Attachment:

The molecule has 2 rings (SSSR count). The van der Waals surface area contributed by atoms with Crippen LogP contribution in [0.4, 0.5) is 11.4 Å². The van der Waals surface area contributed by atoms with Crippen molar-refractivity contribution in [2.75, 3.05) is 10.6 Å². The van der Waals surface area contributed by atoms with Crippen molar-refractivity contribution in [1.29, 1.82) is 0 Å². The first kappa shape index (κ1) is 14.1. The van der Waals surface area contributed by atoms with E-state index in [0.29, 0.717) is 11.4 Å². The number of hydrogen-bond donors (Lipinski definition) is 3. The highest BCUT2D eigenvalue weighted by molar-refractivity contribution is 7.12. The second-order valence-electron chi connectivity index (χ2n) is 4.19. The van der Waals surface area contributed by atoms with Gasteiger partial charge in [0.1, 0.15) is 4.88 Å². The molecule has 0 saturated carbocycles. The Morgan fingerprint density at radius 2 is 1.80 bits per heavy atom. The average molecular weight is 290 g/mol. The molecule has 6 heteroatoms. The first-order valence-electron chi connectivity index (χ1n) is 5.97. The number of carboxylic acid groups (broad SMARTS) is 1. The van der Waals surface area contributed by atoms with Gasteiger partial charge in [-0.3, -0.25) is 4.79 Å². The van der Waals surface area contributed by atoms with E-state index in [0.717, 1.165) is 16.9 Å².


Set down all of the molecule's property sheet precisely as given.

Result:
The molecule has 2 rings (SSSR count). The van der Waals surface area contributed by atoms with Crippen LogP contribution in [0.4, 0.5) is 11.4 Å². The van der Waals surface area contributed by atoms with Crippen molar-refractivity contribution in [2.75, 3.05) is 10.6 Å². The van der Waals surface area contributed by atoms with Crippen molar-refractivity contribution in [1.29, 1.82) is 0 Å². The first kappa shape index (κ1) is 14.1. The van der Waals surface area contributed by atoms with E-state index in [0.29, 0.717) is 11.4 Å². The number of hydrogen-bond donors (Lipinski definition) is 3. The highest BCUT2D eigenvalue weighted by molar-refractivity contribution is 7.12. The second-order valence-electron chi connectivity index (χ2n) is 4.19. The van der Waals surface area contributed by atoms with Gasteiger partial charge in [0.1, 0.15) is 4.88 Å². The molecule has 0 saturated carbocycles. The Morgan fingerprint density at radius 2 is 1.80 bits per heavy atom. The average molecular weight is 290 g/mol. The molecule has 6 heteroatoms. The first-order valence-electron chi connectivity index (χ1n) is 5.97. The number of carboxylic acid groups (broad SMARTS) is 1. The van der Waals surface area contributed by atoms with Gasteiger partial charge in [-0.3, -0.25) is 4.79 Å². The van der Waals surface area contributed by atoms with E-state index in [0.717, 1.165) is 16.9 Å².